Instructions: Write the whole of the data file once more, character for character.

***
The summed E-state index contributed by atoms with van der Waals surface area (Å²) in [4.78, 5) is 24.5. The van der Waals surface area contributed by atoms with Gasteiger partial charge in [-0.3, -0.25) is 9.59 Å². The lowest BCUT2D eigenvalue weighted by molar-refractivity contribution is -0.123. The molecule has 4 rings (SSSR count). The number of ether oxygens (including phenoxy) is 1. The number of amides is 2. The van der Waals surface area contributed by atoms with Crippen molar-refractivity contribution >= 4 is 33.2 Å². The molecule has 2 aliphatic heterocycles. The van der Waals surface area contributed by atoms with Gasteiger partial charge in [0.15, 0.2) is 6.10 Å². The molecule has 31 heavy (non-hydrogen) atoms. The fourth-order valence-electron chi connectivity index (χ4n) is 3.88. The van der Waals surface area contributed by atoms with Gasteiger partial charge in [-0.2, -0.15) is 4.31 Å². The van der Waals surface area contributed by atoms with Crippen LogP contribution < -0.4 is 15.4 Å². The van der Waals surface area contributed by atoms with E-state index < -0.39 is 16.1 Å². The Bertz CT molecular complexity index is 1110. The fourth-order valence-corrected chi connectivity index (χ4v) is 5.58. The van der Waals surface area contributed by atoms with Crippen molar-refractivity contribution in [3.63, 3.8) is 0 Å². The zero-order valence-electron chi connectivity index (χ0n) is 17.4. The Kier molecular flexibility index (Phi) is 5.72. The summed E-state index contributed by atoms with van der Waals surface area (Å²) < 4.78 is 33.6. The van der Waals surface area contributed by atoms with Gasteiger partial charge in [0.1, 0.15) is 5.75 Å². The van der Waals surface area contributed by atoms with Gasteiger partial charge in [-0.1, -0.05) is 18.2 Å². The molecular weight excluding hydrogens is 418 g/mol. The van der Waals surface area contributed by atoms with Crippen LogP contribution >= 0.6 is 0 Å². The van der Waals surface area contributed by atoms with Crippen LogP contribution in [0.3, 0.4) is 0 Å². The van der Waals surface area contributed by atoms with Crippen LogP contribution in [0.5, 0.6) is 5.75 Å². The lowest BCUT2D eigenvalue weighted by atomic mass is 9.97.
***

The summed E-state index contributed by atoms with van der Waals surface area (Å²) in [4.78, 5) is 24.5. The van der Waals surface area contributed by atoms with Gasteiger partial charge in [-0.3, -0.25) is 9.59 Å². The lowest BCUT2D eigenvalue weighted by molar-refractivity contribution is -0.123. The molecule has 4 rings (SSSR count). The number of ether oxygens (including phenoxy) is 1. The number of amides is 2. The van der Waals surface area contributed by atoms with Crippen molar-refractivity contribution >= 4 is 33.2 Å². The molecule has 2 aliphatic heterocycles. The van der Waals surface area contributed by atoms with Gasteiger partial charge in [0.15, 0.2) is 6.10 Å². The molecule has 31 heavy (non-hydrogen) atoms. The fourth-order valence-electron chi connectivity index (χ4n) is 3.88. The van der Waals surface area contributed by atoms with Gasteiger partial charge in [-0.2, -0.15) is 4.31 Å². The van der Waals surface area contributed by atoms with Crippen LogP contribution < -0.4 is 15.4 Å². The van der Waals surface area contributed by atoms with E-state index < -0.39 is 16.1 Å². The Bertz CT molecular complexity index is 1110. The fourth-order valence-corrected chi connectivity index (χ4v) is 5.58. The van der Waals surface area contributed by atoms with Crippen molar-refractivity contribution in [3.63, 3.8) is 0 Å². The zero-order valence-electron chi connectivity index (χ0n) is 17.4. The Kier molecular flexibility index (Phi) is 5.72. The summed E-state index contributed by atoms with van der Waals surface area (Å²) < 4.78 is 33.6. The van der Waals surface area contributed by atoms with Gasteiger partial charge in [0.1, 0.15) is 5.75 Å². The van der Waals surface area contributed by atoms with Gasteiger partial charge in [-0.1, -0.05) is 18.2 Å². The molecular weight excluding hydrogens is 418 g/mol. The van der Waals surface area contributed by atoms with Crippen LogP contribution >= 0.6 is 0 Å². The van der Waals surface area contributed by atoms with Crippen LogP contribution in [0.3, 0.4) is 0 Å². The van der Waals surface area contributed by atoms with Crippen LogP contribution in [0.5, 0.6) is 5.75 Å². The lowest BCUT2D eigenvalue weighted by atomic mass is 9.97.